Saturday 22 July 2017

Comment: Why families shouldn't face fines for taking holidays during term-time

Jon Platt arrives at the Supreme Court in central London with his wife Sally for their much-anticipated legal case on an unauthorised holiday during school term time. Photo: Stefan Rousseau/PA Wire
Jon Platt arrives at the Supreme Court in central London with his wife Sally for their much-anticipated legal case on an unauthorised holiday during school term time. Photo: Stefan Rousseau/PA Wire

Heidi Scrimgeour

There are many things I wish I'd known before I became a mother but one I didn't anticipate at all is just how much I'd miss my freedom - not to party like the child-free, you understand, but simply to book a holiday whenever I felt like it.

I didn't appreciate that once babies came along my days of taking advantage of last-minute deals to the sun were numbered, and I never factored in that having to run my holiday plans past a headteacher would make me feel quite so hemmed in.

So you'll understand why my heart sank at the news that the UK's Supreme Court has this week upheld a ban on parents taking their children out of school for family holidays during term time.

The UK's highest court enforced a fine imposed on father Jon Platt for taking his daughter out of school on an unauthorised holiday in 2015.

Of all the things to waste time and money prosecuting parents for, this seems almost laughable. It's absurd that parents can be criminalised for taking their children away on holiday at the most affordable time in the season.

Thankfully in Northern Ireland, where I live with my husband and our three children, parents aren't slapped with fines for taking their children out of school for holidays during term - but the absences are unauthorised nonetheless.

I understand the concerns that underlie the ban on term-time holidays. There would be chaos in our classrooms if parents could whisk their children off on whistle-stop tours around the world on a whimsy. Teachers shouldn't be expected to cope with that.

But let's get real. How many parents would abuse a system which, for example, granted a window of time at the beginning and end of every term in which to take children on holiday when flights are cheaper and warm climates a few degrees more child-friendly?

If we must be slaves to the school calendar for the long years of our children's school days, something should be done to combat the extortionate costs that come with taking your children on holiday during the school term. It's plain wrong that families are forced to pay over the odds for flights and other travel costs during the school holidays.

I appreciate that schools can't be seen to encourage anything which might disrupt a child's education, and that tackling the problem of truancy in schools is made more complicated if they issue carte blanche to parents to swan off to sunnier climes whenever they wish. But the ban on term-time holidays is Draconian and out of touch with the pressures of modern family life.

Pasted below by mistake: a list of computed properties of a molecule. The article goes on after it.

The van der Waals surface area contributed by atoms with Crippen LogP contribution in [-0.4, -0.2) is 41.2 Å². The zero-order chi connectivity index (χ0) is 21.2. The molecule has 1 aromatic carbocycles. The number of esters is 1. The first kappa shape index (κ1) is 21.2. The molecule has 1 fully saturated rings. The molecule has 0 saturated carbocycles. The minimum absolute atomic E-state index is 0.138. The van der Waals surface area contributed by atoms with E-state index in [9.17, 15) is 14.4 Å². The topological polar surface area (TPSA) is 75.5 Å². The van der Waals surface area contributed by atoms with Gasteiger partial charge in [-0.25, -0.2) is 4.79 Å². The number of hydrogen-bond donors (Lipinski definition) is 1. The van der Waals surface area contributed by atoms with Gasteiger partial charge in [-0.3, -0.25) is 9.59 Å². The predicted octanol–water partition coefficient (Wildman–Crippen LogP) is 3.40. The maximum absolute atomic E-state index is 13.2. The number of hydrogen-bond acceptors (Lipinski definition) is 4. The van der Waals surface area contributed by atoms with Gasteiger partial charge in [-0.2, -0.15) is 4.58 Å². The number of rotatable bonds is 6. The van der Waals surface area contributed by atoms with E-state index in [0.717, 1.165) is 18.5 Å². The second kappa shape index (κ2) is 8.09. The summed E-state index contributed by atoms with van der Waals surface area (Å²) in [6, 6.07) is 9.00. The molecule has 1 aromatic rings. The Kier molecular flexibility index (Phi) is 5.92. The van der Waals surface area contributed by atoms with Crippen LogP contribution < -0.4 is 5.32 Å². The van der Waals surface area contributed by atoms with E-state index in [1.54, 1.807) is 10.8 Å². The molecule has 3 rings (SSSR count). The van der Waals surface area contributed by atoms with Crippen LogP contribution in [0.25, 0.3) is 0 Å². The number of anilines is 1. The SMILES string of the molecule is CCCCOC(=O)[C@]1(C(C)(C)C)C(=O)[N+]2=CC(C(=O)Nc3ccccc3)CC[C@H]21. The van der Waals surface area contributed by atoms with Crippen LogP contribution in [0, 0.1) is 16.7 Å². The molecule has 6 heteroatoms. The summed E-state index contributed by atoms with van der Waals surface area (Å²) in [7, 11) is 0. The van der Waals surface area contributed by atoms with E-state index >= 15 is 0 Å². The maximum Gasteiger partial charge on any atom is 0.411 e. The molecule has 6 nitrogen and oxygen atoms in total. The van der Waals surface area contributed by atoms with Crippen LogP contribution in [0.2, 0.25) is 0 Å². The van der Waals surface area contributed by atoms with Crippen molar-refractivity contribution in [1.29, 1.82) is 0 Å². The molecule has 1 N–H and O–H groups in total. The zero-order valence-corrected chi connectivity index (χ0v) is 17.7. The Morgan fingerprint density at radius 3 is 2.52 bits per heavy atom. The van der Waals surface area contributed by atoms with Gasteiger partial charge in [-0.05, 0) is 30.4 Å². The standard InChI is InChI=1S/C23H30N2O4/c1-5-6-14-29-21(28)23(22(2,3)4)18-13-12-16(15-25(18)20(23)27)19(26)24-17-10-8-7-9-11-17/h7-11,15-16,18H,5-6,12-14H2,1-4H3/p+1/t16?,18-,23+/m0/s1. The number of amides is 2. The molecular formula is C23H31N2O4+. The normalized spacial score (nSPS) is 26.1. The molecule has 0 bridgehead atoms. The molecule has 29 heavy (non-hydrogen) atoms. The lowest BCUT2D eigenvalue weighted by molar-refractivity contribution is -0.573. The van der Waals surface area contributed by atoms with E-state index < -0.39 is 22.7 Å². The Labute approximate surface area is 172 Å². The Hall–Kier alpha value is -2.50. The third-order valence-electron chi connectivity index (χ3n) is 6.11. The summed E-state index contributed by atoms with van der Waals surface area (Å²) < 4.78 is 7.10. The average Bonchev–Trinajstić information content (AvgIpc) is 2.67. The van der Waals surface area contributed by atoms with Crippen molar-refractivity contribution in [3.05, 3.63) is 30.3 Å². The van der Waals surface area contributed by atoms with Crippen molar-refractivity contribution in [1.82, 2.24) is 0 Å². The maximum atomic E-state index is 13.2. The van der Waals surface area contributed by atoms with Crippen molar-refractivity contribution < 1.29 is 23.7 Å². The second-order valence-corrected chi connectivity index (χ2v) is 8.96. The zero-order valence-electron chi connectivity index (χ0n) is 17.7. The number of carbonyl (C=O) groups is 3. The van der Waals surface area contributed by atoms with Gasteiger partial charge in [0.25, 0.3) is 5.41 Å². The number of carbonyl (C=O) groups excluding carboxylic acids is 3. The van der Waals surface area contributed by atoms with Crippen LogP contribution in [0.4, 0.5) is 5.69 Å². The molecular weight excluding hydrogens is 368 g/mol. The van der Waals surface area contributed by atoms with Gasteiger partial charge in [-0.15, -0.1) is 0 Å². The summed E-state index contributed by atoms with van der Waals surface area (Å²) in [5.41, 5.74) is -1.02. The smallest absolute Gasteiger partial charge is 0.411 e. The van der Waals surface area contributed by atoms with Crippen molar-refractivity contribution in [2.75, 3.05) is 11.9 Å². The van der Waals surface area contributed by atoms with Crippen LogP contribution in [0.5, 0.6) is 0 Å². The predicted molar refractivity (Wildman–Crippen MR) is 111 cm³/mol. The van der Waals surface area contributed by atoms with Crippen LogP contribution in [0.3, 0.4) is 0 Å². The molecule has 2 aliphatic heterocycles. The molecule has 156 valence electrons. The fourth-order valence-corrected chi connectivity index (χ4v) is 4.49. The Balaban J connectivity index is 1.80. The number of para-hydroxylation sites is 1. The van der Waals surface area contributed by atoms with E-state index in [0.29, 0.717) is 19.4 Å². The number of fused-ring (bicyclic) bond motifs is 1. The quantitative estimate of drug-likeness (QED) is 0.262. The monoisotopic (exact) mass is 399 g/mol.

I'm not daft enough to suggest that spending a week meeting Mickey Mouse and all his mates is exactly educational, but there's no denying that travel broadens the mind. To deny families the chance to travel at the only point in the year that most of us can afford to, is to grossly overlook the impact that experiencing other cultures and cuisines can have during one's formative years.

As a child I was fortunate enough to travel widely - from summers in Switzerland to Christmas in California - and those trips are some of the most meaningful memories from my childhood. In contrast, I can count on the fingers of one hand the number of things I can recall from all those hours spent sitting in a stuffy classroom.

Penalising parents (and making kids feel like pariahs) for taking time out during term for a family holiday is madness. A blanket ban on term-time holidays completely overlooks the fact that a day or two on holiday can do far more for a child's long-term wellbeing than the DVD-watching and board game-playing that goes on in the average classroom during the last week of term anyway.

I probably shouldn't admit this in print, but my kids were exploring the diamond museum in Bruges and watching a play in London's West End on days that they should have been in school this term, and they'll miss the first day of term this September because a week's holiday in France is a fraction of the price if you book for the last week of August instead of in time to get back for the first day of school.

Will those missed days of school have a lasting deleterious impact on my children? Of course not; it'll pale into insignificance alongside the lifelong memories that they'll make while we're adventuring together en famille. Post-Brexit, I feel more determined than ever to expose my children to parts of the world that we can only reach if we travel during term-time.

If it comes to it, I'd happily pay a fine for the convenience of booking flights and accommodation at the more affordable end of the season in order to travel with my children.

I am certain we'll never have regrets when it comes to taking a few days off school here and there to see the world while my kids are young. If anything, I only regret that I didn't travel more when my children were smaller, before school term schedules ran our lives.

Irish Independent

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